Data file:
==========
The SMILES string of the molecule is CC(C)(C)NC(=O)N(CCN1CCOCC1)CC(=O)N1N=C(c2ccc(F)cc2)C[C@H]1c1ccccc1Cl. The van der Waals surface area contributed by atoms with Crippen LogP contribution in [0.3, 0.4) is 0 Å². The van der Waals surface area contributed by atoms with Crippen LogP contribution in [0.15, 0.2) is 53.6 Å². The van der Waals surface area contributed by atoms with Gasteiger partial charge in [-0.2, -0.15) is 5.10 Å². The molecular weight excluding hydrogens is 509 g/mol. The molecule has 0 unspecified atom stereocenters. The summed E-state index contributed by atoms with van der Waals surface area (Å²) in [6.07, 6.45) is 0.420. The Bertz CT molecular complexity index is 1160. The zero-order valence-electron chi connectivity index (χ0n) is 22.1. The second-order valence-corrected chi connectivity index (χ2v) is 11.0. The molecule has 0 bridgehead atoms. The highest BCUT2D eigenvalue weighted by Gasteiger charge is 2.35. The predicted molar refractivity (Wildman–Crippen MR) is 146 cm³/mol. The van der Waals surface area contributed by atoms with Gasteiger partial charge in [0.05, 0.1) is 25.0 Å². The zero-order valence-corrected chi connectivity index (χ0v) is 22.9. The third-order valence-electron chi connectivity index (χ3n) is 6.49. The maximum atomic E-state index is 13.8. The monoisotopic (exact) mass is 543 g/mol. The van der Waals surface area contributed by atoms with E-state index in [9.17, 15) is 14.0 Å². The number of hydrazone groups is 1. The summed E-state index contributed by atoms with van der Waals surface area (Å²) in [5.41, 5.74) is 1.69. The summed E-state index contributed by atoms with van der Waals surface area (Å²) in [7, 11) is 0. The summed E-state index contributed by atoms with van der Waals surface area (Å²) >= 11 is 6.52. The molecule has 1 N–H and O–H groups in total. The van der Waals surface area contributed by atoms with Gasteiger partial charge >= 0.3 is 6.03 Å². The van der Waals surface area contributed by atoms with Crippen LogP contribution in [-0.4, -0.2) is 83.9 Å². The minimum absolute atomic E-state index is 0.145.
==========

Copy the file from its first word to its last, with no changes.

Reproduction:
The SMILES string of the molecule is CC(C)(C)NC(=O)N(CCN1CCOCC1)CC(=O)N1N=C(c2ccc(F)cc2)C[C@H]1c1ccccc1Cl. The van der Waals surface area contributed by atoms with Crippen LogP contribution in [0.3, 0.4) is 0 Å². The van der Waals surface area contributed by atoms with Crippen LogP contribution in [0.15, 0.2) is 53.6 Å². The van der Waals surface area contributed by atoms with Gasteiger partial charge in [-0.2, -0.15) is 5.10 Å². The molecular weight excluding hydrogens is 509 g/mol. The molecule has 0 unspecified atom stereocenters. The summed E-state index contributed by atoms with van der Waals surface area (Å²) in [6.07, 6.45) is 0.420. The Bertz CT molecular complexity index is 1160. The zero-order valence-electron chi connectivity index (χ0n) is 22.1. The second-order valence-corrected chi connectivity index (χ2v) is 11.0. The molecule has 0 bridgehead atoms. The highest BCUT2D eigenvalue weighted by Gasteiger charge is 2.35. The predicted molar refractivity (Wildman–Crippen MR) is 146 cm³/mol. The van der Waals surface area contributed by atoms with Gasteiger partial charge in [0.05, 0.1) is 25.0 Å². The zero-order valence-corrected chi connectivity index (χ0v) is 22.9. The third-order valence-electron chi connectivity index (χ3n) is 6.49. The maximum atomic E-state index is 13.8. The monoisotopic (exact) mass is 543 g/mol. The van der Waals surface area contributed by atoms with E-state index in [9.17, 15) is 14.0 Å². The number of hydrazone groups is 1. The summed E-state index contributed by atoms with van der Waals surface area (Å²) in [5.41, 5.74) is 1.69. The summed E-state index contributed by atoms with van der Waals surface area (Å²) in [7, 11) is 0. The summed E-state index contributed by atoms with van der Waals surface area (Å²) >= 11 is 6.52. The molecule has 1 N–H and O–H groups in total. The van der Waals surface area contributed by atoms with Gasteiger partial charge >= 0.3 is 6.03 Å². The van der Waals surface area contributed by atoms with Crippen LogP contribution in [-0.4, -0.2) is 83.9 Å². The minimum absolute atomic E-state index is 0.145.